Windows HPC-Cluster

RRZE’s Windows cluster is running Microsoft Windows Compute Cluster Server 2012. This is a Windows Server 2012 R2 based server with an installation of MS HPC Pack 2012 R2.

The Windows cluster includes the following components:

  • 16 compute nodes, each with
    • dual-socket boards and two hexa-core AMD Opteron Istanbul processors(@2.60 GHz)
    • 32 GBytes of RAM in a ccNUMA architecture per compute node, i.e. 2.6 GBytes per core
  • Head node with 8 GBytes of RAM and 4 Intel Xeon based cores(@2.53GHz)
  • Front node with 8 GBytes of RAM and 4 Intel Xeon based cores(@2.53GHz)

Please keep in mind that all these nodes are from 2009. Thus, they do not deliver the highest performance compared to modern PCs and the hardware may break at any time. There are currently no plans to update the hardware of the Windows HPC cluster.

Access to the Machine

Access to the system is granted via the frontend windowscc.rrze.uni-erlangen.de.

The frontend and the cluster nodes all have private IP addresses and can only be reached directly from within the university network. If you want to connect from the outside, use VPN (recommended), an appropriate SSH tunnel to port 3389 of windowscc through the official HPC dialog server cshpc, or connect to cshpc frist using an NX Client (see below).

Please connect using the RDP protocol, either with the Windows Remote Desktop Client or the rdesktop/xfreerdp tool under UNIX/Linux.

  • Windows Remote Desktop Client: This program is part of each Windows XP (or higher) installation and can be found under „Accessories“-„Communications“. The client allows to make local resources (notably disks) visible on the remote system, which greatly facilitates file transfers.
  • rdesktop / xfreerdp: These are open source programs that are part of all major Linux distributions. Use it by specifying the server to connect to as an argument:
    rdesktop -a 16 -f -k de windowscc.rrze.uni-erlangen.de
    The option -a 16 specifies a color depth of 16 bits, -f turns on fullscreen mode and -k de is required if you use a German keyboard layout. To leave fullscreen mode you can type ctrl-alt-enter. Killing the client leaves your session running and you can reconnect at any time.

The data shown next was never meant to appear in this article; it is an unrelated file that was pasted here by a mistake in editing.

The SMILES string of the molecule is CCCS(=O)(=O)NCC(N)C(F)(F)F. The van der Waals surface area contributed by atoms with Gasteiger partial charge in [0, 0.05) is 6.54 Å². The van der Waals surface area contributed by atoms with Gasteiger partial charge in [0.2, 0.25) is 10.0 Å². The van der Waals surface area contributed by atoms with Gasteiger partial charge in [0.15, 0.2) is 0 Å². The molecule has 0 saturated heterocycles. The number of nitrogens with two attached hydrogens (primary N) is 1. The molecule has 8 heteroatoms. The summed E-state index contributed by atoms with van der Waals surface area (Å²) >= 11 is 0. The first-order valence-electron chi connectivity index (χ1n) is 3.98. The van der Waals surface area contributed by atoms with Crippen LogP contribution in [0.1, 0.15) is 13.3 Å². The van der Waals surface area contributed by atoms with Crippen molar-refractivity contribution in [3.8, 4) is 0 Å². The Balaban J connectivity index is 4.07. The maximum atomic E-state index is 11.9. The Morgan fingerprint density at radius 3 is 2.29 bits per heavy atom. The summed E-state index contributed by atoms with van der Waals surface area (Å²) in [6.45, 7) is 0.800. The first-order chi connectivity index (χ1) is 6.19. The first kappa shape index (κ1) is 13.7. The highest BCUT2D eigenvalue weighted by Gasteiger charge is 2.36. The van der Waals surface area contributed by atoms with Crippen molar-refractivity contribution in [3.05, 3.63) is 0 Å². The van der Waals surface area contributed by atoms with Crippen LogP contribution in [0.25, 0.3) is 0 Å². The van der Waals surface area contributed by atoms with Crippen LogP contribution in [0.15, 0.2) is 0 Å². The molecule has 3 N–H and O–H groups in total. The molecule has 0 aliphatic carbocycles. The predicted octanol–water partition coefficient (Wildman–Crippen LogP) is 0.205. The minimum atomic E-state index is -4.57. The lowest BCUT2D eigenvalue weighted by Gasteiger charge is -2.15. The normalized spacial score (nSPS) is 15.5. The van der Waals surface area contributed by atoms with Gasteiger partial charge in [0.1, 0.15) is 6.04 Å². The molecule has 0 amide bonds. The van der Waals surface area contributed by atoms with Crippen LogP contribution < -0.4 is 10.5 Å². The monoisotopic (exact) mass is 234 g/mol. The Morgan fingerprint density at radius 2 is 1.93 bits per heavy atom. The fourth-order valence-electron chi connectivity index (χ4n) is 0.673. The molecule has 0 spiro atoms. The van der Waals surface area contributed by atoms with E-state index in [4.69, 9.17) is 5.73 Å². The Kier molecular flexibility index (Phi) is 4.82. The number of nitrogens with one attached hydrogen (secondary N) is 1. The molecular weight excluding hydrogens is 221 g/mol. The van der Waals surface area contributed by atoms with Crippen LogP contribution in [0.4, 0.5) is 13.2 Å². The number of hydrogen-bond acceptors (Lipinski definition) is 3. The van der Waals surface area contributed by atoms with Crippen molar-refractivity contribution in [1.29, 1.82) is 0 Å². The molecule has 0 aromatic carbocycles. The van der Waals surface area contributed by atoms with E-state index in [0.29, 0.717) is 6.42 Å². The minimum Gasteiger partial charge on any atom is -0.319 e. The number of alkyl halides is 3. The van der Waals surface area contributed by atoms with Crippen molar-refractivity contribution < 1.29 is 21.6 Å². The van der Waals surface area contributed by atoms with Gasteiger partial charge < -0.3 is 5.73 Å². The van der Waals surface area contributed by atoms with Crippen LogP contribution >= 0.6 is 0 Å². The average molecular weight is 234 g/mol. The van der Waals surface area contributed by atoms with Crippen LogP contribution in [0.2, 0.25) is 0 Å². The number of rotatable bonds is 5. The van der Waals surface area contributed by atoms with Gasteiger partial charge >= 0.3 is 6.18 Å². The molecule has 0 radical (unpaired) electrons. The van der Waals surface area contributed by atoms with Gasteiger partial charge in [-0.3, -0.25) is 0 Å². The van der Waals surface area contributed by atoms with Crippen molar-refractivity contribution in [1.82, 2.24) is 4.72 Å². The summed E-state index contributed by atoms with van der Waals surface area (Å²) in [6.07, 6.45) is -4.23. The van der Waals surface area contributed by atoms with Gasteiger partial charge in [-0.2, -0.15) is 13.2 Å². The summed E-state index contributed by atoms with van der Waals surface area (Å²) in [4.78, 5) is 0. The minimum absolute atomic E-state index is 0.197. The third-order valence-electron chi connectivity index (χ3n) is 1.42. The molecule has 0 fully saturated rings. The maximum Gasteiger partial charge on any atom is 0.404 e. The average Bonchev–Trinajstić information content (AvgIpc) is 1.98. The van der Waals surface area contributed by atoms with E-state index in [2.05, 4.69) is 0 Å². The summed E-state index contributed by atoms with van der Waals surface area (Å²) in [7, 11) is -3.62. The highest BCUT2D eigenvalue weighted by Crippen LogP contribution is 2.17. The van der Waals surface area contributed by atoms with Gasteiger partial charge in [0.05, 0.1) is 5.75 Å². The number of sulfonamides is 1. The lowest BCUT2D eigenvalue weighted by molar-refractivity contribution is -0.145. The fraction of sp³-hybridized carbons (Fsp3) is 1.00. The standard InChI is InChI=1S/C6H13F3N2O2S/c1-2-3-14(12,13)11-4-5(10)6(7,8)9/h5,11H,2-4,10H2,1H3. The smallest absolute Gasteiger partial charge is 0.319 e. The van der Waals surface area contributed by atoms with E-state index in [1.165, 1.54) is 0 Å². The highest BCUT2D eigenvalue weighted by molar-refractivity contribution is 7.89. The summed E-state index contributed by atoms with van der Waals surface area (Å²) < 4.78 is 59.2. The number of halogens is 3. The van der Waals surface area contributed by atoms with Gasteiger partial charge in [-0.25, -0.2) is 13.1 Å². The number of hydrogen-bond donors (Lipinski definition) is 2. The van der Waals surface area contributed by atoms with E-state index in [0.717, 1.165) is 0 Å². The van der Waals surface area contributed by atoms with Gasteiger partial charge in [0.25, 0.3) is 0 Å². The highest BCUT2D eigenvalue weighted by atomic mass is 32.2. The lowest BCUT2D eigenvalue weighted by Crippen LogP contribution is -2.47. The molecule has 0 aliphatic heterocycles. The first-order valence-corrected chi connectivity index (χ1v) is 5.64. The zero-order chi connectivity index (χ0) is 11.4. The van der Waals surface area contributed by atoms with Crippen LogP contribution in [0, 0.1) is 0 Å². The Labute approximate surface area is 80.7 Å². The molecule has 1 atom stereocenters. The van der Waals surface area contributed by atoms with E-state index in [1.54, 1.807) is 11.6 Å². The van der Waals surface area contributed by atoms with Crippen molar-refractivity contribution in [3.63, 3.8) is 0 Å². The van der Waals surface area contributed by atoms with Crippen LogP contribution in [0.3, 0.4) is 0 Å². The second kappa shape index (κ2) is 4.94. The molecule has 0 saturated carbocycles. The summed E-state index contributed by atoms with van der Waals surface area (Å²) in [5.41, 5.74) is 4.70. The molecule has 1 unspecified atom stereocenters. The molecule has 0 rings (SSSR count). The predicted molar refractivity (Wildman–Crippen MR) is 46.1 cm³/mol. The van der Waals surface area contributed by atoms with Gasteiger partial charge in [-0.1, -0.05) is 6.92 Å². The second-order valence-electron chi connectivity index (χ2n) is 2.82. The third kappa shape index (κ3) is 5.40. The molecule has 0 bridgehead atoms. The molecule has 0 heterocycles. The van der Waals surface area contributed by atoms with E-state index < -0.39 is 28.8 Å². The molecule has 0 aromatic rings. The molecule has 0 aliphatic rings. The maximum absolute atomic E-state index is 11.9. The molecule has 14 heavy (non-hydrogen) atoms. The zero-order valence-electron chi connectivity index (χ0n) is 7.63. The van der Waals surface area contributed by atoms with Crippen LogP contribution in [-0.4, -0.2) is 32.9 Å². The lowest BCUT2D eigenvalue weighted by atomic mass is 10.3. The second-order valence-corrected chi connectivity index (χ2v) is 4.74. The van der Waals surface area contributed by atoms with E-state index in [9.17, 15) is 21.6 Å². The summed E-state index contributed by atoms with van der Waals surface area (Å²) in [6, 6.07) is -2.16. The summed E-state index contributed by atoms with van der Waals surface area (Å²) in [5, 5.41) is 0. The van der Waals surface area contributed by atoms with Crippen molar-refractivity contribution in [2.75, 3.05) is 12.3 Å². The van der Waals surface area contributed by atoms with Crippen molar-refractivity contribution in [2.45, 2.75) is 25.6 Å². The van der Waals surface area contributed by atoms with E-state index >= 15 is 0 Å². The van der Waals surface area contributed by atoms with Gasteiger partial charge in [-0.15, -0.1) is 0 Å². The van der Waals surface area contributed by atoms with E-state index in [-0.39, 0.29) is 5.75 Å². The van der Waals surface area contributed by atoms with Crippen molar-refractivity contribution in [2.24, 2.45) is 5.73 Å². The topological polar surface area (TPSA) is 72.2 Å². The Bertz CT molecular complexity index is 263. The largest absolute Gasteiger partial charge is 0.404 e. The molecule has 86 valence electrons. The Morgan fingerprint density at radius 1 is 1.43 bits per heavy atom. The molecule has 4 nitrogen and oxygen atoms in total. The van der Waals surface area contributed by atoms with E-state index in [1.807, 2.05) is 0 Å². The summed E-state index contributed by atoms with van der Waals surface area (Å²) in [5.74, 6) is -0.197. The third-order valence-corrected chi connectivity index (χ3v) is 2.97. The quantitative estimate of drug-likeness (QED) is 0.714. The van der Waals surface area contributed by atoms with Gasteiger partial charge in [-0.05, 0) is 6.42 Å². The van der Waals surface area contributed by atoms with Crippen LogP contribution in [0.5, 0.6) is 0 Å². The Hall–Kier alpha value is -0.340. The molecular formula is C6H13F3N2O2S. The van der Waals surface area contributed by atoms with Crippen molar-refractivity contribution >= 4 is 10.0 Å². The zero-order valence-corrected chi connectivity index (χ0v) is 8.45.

You can make client directories available on the remote server using option -r disk:<share>=<pathname>. The directory under <pathname> will then be accessible on the server under the UNC \\tsclient\<share>.

Always make sure that fauad is used as account domain!
I.e. use fauad\YOURUSERNAME instead of just YOURUSERNAME (or any local domain) when logging in to the Windows server.

Walkthrough:

Open a shell and type:
rdesktop -f -k de windowscc.rrze.uni-erlangen.de
Enter your password and login.

Click Start -> All Programs -> Accessories -> Remote Desktop Connection (or Start -> Run, type mstsc and press enter).
Connect and login to:
windowscc.rrze.uni-erlangen.de

Use the NXClient as described on the HPC dialog server page.

Connect and login to:
cshpc.rrze.uni-erlangen.de
Open a shell and enter:
xfreerdp /u:YOURUSERNAME /v:windowscc.rrze.uni-erlangen.de /bpp:16 /f
Replace YOURUSERNAME with your username and enter your password when requested. On the first login, you’ll also have to accept the servers certificate.

Use the NXClient as described on the HPC dialog server page.

Connect and login to:
cshpc.rrze.uni-erlangen.de
Open a shell and enter:
xfreerdp /u:YOURUSERNAME /v:windowscc.rrze.uni-erlangen.de /bpp:16 /f
Replace YOURUSERNAME with your username and enter your password when requested. On the first login, you’ll also have to accept the servers certificate.

File Systems

On the head node you should not use the „My Documents“ folder, as space is very limited. Furthermore this folder is only visible on that very node, and each of the compute nodes has its own „My Documents“ for each user. Thus we provide a globally visible share for each user under \\aycasamba.rrze.uni-erlangen.de\hpc_vault\<group>\<username> which can be read and written from all nodes. This is the place to put all your development data, binaries and input/output data of jobs.

Home and Working directory

\\aycasamba.rrze.uni-erlangen.de\hpc_vault\<group>\<username>

Batch Processing: Compute Cluster Job Manager

General Access

  • To access the „Job Manager“ hit the start button, choose „All Programs„, choose „Microsoft HPC Pack 2012“ and click HPC Job Manager.
    If asked for a head node, enter hpcmaster.rrze.uni-erlangen.de.
  • Use „Job Submission“ in the „Tasks“ menu.
  • Insert the desired job name, job template(see below) and a description
  • On the processor pane specify the number of processors
  • On the task pane, add a task for any executables you want to schedule
  • Click submit

Command Line Job Manager

  • More functionality due to the possible use of scripting, is provided by the command line tool job. It is accessible from any command prompt of the Compute Cluster Server.
  • Example: job submit /numprocessors:8
    /stdout:\\aycasamba.rrze.uni-erlangen.de\hpc_vault\<group>\<username>\iptest.txt
    hostname.exe
    Reserves 8 processors and runs one executable
  • Example: job submit /numprocessors:8
    /stdout:\\aycasamba.rrze.uni-erlangen.de\hpc_vault\<group>\<username>\iptest.txt
    mpiexec hostname.exe
    Reserves 8 processors and runs the executable once for each processor
  • All cluster related command line tools are described on the Microsoft Compute Cluster Command Line Reference page

Job Templates

Job templates are the Microsoft implementation of different cluster queues for different computational requirements and categories.